Florida House panel votes to regulate video-game violence

Wednesday, April 22, 1998

Mortal Kombat 4.3

Mortal Kombat 4.7

Mortal Kombat 4.11
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TALLAHASSEE, Fla. — A video game showing a triumphant warrior ripping out the bloody heart of his opponent helped a House committee decide Tuesday that the content of such games should be regulated.

“If we allow some of our young people to have their minds poisoned by this violence, it affects us all,” said bill sponsor Rep. Barry Silver, D-Boca Raton. “This violence has affected the moral fiber of our youth.”


The bill, which industry officials say would break new ground nationally, covers video games played outside the home, although it would also regulate the public display of home-based games in a retailer’s window.


A video arcade owner or retailer could be fined up to $50,000 if anyone under 18 years old enters a room containing graphically violent games. A companion bill in the Senate has yet to be heard.


House Bill 3341 defines “graphic violence” as death or severe injury including decapitation, dismemberment and repeated instances of grotesque cruelty.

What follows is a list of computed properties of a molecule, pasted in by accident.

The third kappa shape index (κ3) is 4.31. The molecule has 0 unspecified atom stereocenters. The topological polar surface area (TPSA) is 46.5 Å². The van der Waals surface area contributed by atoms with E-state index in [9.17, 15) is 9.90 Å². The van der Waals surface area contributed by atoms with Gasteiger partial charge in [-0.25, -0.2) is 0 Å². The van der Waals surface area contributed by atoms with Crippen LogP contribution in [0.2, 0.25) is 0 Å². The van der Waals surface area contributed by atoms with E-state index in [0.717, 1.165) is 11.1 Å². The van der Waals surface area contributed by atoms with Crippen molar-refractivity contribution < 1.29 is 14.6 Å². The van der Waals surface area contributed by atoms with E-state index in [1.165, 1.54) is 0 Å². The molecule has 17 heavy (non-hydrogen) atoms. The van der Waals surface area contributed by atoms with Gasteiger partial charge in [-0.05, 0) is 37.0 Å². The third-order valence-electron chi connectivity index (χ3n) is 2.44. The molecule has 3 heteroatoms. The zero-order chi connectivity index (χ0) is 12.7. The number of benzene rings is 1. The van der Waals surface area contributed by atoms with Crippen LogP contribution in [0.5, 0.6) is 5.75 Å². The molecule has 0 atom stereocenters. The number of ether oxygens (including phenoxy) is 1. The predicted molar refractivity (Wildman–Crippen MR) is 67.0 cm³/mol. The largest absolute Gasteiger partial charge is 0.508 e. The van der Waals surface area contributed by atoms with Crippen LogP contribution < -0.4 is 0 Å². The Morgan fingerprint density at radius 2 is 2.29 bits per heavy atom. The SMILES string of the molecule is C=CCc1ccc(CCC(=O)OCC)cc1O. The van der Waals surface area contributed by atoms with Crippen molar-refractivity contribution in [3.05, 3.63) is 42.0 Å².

Critics said the legislation may have constitutional problems, most notably a violation of the free-speech provision in the First Amendment.


Doug Lowenstein, president of the Interactive Digital Software Association, a video game industry group, said Florida is the first state to try to regulate the content of video games.


“For 50 years the U.S. Supreme Court has held attempts at the state level to ban content are unconstitutional,” he said. “It’s a waste of state legislators’ time.”


The outcome of the bill depends on what happens on the House floor during the last two weeks of the session.


The House Governmental Rules and Regulation Committee passed the bill unanimously after seeing a tape of the video game Mortal Kombat.


After a male warrior repeatedly pummels a female opponent, the game urges him to “finish her.” He then punches his hand into her chest and rips out her heart as blood gushes to the floor. At other times, the winning warrior instead pulls out the entire spine.


Next Generation

, a magazine devoted to the video gaming industry, called Silver’s bill a “serious threat to video games in Florida” in its May issue. The magazine said the measure might lead to the removal of all public video games in the state and possibly start a national trend.

Earlier this month, Gov. Lawton Chiles threw his support behind the measure and said increasingly violent video arcade games go beyond entertainment: “They’ve become an instruction manual for murder and mayhem.”